PC 2201 Nick Westmacott
Stow Neighbourhood Policing Team

Thefts From Parked Cars In Upper Rissington

Message from Neighbourhood Alerts:

Two cars have recently been broken in to in Upper Rissington.

Firstly, between 12:00 on 03/01/2019 and 20:20 on 06/01/2018, offenders have smashed the rear passenger window of a Mondeo parked on the driveway of a private property on Grebe Square. Fortunately nothing appears to have been taken.

Secondly, between 16:00 on 03/01/2019 and 12:30 on 04/01/2019, offenders smashed the passenger side window of a car parked in bays at the end of Wright Road. In this case they stole a Satnav.

If you have any information concerning either incident, please call 101 quoting incident number 0350 of 06/01/2019 or 0150 of 04/01/2019 respectively.

Alternatively, you can give information anonymously by contacting Crimestoppers on 0800 555 111 or report it online:  www.gloucestershire.police.uk/do-it-online/report-a-crime-or-provide-information-anonymously/.

Always call 999 in an emergency.

For advice on keeping safe, you can find plenty of crime prevention advice on our website: www.gloucestershire.police.uk/staying-safe/

Message sent by
Robert Hardie (Police, Reception, Stow)

Police Advice On Safer Online Shopping At Christmas

This Christmas, Action Fraud and Gloucestershire Constabulary are reminding shoppers to take extra care when shopping for gifts online. As consumers search online for bargains and gifts for loved ones, fraudsters are seeing this as an opportunity to trick people with the promise of great deals and big cash savings.

The latest report by Action Fraud shows that fraudsters conned 15,024 shoppers out of more than £11 million over the Christmas period last year.

People are being defrauded on popular social media websites and online auction sites. Action Fraud works together with platforms including Gumtree to combat fraud and to issue protect advice to consumers.

Mobile phones were once again the most common item that people tried to buy from fraudsters. Victims reported being hooked in with bargain deals on some of the most popular models of smart phones, only for the phone to never actually arrive and leaving them without presents to give on Christmas Day. Apple iPhones accounted for 74% of all mobile phones purchased that turned out to be fraudulent.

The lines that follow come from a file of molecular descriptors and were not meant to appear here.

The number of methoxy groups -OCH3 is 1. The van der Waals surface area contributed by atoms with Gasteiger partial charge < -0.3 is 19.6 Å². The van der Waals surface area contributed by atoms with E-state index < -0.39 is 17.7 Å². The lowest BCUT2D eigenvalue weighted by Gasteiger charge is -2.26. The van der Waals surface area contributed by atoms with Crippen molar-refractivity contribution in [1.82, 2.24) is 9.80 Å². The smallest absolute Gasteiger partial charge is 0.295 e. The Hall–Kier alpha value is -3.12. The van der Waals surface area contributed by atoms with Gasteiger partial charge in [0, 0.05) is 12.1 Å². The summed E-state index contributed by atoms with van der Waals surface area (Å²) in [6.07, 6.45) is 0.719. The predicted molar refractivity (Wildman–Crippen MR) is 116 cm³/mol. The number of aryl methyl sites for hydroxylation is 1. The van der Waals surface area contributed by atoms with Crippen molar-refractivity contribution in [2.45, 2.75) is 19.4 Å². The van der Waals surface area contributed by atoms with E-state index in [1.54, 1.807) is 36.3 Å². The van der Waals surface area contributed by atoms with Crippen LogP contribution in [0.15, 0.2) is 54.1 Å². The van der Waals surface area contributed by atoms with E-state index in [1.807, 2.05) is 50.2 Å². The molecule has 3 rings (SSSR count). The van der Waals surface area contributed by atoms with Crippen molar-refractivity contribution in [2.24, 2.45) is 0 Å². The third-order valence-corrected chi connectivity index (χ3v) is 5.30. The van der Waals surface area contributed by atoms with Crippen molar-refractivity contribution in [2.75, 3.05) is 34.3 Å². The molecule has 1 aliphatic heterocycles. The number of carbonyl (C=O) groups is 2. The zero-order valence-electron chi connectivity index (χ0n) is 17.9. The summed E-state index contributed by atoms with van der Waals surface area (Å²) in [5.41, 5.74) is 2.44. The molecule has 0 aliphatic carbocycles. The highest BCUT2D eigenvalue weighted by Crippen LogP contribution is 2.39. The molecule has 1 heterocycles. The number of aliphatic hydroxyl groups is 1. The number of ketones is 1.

Electrical goods (including games consoles), household items, computers, clothing, and accessories also featured in many of the reports. Examples including Fingerling toys, UGG Boots and Apple MacBook’s were among the most popular items victims reported losing money to fraudsters on.

Last year, more than 30% of reports were made by women aged between 20 and 29, however anyone can fall victim to Christmas shopping fraudsters during the festive period.

This year’s campaign urges all shoppers to look out for the warning signs that mean an offer may be too good to be true. Action Fraud will provide useful fraud and cyber crime prevention tips throughout December to stop people from getting conned out of the Christmas they deserve.

Don’t get caught out by the Christmas rush!

  • If something seems too much of a bargain, it’s probably poor quality, fake or doesn’t exist.
  • Don’t pay for goods or services by bank transfer unless you know and trust the person. Payments via bank transfer offer you no protection if you become a victim of fraud.
  • Make sure you’ve installed the latest software & app updates. Criminals use weaknesses in software to attack your devices and steal information, such as your payment details.
  • Use a strong, separate password and 2FA to protect your email account. Criminals can use your email to access other online accounts, such as those you use for online shopping.
  • Don’t click on a link in an unexpected email or text. The volume of online shopping related phishing emails increases during the holiday period. Remember, if a deal seems too good to be true, it probably is.

Every Report Matters – if you have been a victim of fraud, report it to us online or by calling 0300 123 2040.


Message Sent By
Robert Hardie (Police, Reception, Stow)